How Do I Center A Cake Evenly On Top Of Another ???

Decorating By Mikel79 Updated 11 Apr 2010 , 5:04pm by lecrn

Mikel79 Posted 10 Apr 2010 , 7:02pm
post #1 of 9

Hi All!

I am going to attempt another stacked BUTTERCREAM cake soon. I want to do a 10" with and a 6" cake on top. What is the best way I should do to try to center the 6" directly in the middle of the 10" with equal space on the exposed 10" cake?

Any tips are greatly appreciated!

Thank you in advance!

=)

8 replies
Kiddiekakes Posted 10 Apr 2010 , 7:04pm
post #2 of 9

Trial and error...I just get on a chair (Because I am short) and stand above it with my 6 inch tier in hand and eyeball it and drop it on..Not literally.If I need to move it I gently lift and move it.

tarheelgirl Posted 10 Apr 2010 , 7:24pm
post #3 of 9

I make sure the cake is completely chilled before stacking. The BC is more forgiving if its cold versus a freshly iced cake. As for centering.. eye ball it! I use SPS so placing the plate on top marks where your legs are going in. Last... don't think about it too much!! It will stress you out! Just drop it and hope for the best. If its not where you want it just take a icing spatula and reposition it.

Mikel79 Posted 10 Apr 2010 , 7:37pm
post #4 of 9

Let me ask a another question. Both of the anwers I recvd. mention if it is not evenly centered to re-position it with a spatula. Would I not cause icing damage to both cakes moving the 6" around?


Thank you for the help!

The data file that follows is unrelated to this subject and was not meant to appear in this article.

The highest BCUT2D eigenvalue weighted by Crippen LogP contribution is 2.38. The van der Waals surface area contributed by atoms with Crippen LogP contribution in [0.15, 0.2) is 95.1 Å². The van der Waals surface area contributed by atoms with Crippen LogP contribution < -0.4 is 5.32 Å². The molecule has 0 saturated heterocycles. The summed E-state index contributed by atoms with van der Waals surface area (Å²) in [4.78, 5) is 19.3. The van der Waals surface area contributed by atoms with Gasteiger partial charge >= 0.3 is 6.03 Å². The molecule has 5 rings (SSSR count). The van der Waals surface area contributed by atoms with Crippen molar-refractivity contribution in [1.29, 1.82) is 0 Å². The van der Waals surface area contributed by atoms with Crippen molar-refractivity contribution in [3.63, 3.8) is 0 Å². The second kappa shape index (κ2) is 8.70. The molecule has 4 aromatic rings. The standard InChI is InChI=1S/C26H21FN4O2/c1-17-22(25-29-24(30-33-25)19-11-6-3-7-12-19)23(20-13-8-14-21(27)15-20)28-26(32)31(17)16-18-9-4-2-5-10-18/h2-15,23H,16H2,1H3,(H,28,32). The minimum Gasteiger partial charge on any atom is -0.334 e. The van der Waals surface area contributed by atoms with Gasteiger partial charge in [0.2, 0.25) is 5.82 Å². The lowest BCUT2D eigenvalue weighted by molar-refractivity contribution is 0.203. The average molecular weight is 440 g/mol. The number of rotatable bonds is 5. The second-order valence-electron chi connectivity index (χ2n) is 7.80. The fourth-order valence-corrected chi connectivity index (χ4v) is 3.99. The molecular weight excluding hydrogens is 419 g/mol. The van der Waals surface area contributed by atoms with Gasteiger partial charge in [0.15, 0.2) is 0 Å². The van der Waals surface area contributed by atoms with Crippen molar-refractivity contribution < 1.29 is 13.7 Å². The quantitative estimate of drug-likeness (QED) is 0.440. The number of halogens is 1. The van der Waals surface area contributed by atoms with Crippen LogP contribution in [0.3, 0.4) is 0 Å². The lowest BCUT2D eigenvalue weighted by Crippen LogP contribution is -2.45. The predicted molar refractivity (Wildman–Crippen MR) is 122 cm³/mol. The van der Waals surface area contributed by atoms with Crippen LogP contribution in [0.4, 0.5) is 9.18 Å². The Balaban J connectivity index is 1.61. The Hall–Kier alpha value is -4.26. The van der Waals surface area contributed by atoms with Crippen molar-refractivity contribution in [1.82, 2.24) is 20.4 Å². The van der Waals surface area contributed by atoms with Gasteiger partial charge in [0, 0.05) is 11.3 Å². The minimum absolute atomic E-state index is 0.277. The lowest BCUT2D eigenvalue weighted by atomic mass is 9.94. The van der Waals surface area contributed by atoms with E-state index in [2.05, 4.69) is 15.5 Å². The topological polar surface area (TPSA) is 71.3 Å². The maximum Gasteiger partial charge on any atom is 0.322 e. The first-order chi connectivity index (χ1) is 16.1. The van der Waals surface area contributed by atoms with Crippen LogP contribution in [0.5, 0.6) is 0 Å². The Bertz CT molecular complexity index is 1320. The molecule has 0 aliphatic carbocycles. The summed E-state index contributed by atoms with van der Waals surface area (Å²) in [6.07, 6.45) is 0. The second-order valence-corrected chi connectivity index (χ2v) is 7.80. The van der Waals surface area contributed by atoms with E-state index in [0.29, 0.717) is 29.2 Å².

poohsmomma Posted 10 Apr 2010 , 7:43pm
post #5 of 9

I usually stack 10 and 6 inch, too. After the 10" is iced and crusted, I gently lay an empty 6" cake pan on top. I use my ruler, turning the turntable, to make sure the cake pan is centered. When I have it where I want it, I gently press it into the cake top, making a slight indention. That helps me guide the top tier as I place it in the center.

tarheelgirl Posted 10 Apr 2010 , 7:44pm
post #6 of 9

When the cakes are chilled.. I can lift that top tier for adjusting with very little icing damage. If there is any damage I can usually smooth it back out with a VIVA paper towel or it gets covered by a border.

Goonergirl Posted 10 Apr 2010 , 7:46pm
post #7 of 9

I don't do buttercream, but when centering fondant cakes, I take an upside down cake pan (a size smaller than the cake I want to stack) and make a mark that way. It's a heck of a lot easier that hovering the real cake overtop trying to "eyeball" it.

JenniferMI Posted 11 Apr 2010 , 1:59pm
post #8 of 9

I take a 6" plate or cardboard and lay it on top the 10". Take a ruler and make sure you have equal space around the plate and then I take a pin and draw a circle, outlining the plate or cardboard. Then when you go to place the cake, you know exactly where it should go.

HTH!

Jen icon_smile.gif

lecrn Posted 11 Apr 2010 , 5:04pm
post #9 of 9

I usually mark my cakes the with the actual pan as stated above, but I got this b/c I thought it may make it easier & faster:

http://www.countrykitchensa.com/catalog/product.aspx?ShopId=38&CatId=529&SubCatId=154&productId=630394

I haven't used it yet, but I think it'll be worth the $15 that I paid. Of coarse, you would have to have a square one for square tiers.

Quote by @%username% on %date%

%body%